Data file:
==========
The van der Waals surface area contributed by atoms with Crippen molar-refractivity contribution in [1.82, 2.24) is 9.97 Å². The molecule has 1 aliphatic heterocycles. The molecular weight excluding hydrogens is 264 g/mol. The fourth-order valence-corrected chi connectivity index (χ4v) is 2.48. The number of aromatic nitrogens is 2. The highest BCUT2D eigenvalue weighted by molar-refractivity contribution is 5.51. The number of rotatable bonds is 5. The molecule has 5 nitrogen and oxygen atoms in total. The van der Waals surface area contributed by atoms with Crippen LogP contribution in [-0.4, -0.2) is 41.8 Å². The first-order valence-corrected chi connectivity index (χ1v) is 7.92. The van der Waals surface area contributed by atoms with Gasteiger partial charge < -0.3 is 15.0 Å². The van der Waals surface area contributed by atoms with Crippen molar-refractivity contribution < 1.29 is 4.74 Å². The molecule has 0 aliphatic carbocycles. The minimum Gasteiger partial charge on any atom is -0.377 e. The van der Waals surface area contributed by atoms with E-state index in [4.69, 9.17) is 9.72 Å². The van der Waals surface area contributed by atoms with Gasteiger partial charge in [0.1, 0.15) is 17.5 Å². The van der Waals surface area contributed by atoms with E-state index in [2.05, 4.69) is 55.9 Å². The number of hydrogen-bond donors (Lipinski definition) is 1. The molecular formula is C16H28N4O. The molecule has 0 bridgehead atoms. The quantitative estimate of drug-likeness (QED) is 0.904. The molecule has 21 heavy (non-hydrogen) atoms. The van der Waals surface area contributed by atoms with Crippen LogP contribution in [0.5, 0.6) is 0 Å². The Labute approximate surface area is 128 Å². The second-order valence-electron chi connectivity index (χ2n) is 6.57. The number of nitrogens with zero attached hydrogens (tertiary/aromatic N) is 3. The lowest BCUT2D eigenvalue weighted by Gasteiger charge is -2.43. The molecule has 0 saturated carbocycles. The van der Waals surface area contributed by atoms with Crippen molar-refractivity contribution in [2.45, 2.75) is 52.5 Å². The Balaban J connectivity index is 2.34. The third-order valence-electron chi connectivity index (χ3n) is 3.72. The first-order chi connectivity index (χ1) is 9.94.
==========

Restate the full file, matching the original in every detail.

The van der Waals surface area contributed by atoms with Crippen molar-refractivity contribution in [1.82, 2.24) is 9.97 Å². The molecule has 1 aliphatic heterocycles. The molecular weight excluding hydrogens is 264 g/mol. The fourth-order valence-corrected chi connectivity index (χ4v) is 2.48. The number of aromatic nitrogens is 2. The highest BCUT2D eigenvalue weighted by molar-refractivity contribution is 5.51. The number of rotatable bonds is 5. The molecule has 5 nitrogen and oxygen atoms in total. The van der Waals surface area contributed by atoms with Crippen LogP contribution in [-0.4, -0.2) is 41.8 Å². The first-order valence-corrected chi connectivity index (χ1v) is 7.92. The van der Waals surface area contributed by atoms with Gasteiger partial charge < -0.3 is 15.0 Å². The van der Waals surface area contributed by atoms with Crippen molar-refractivity contribution < 1.29 is 4.74 Å². The molecule has 0 aliphatic carbocycles. The minimum Gasteiger partial charge on any atom is -0.377 e. The van der Waals surface area contributed by atoms with E-state index in [4.69, 9.17) is 9.72 Å². The van der Waals surface area contributed by atoms with Gasteiger partial charge in [0.1, 0.15) is 17.5 Å². The van der Waals surface area contributed by atoms with E-state index in [2.05, 4.69) is 55.9 Å². The number of hydrogen-bond donors (Lipinski definition) is 1. The molecular formula is C16H28N4O. The molecule has 0 bridgehead atoms. The quantitative estimate of drug-likeness (QED) is 0.904. The molecule has 21 heavy (non-hydrogen) atoms. The van der Waals surface area contributed by atoms with Crippen LogP contribution in [0.5, 0.6) is 0 Å². The Labute approximate surface area is 128 Å². The second-order valence-electron chi connectivity index (χ2n) is 6.57. The number of nitrogens with zero attached hydrogens (tertiary/aromatic N) is 3. The lowest BCUT2D eigenvalue weighted by Gasteiger charge is -2.43. The molecule has 0 saturated carbocycles. The van der Waals surface area contributed by atoms with Crippen molar-refractivity contribution in [2.45, 2.75) is 52.5 Å². The Balaban J connectivity index is 2.34. The third-order valence-electron chi connectivity index (χ3n) is 3.72. The first-order chi connectivity index (χ1) is 9.94.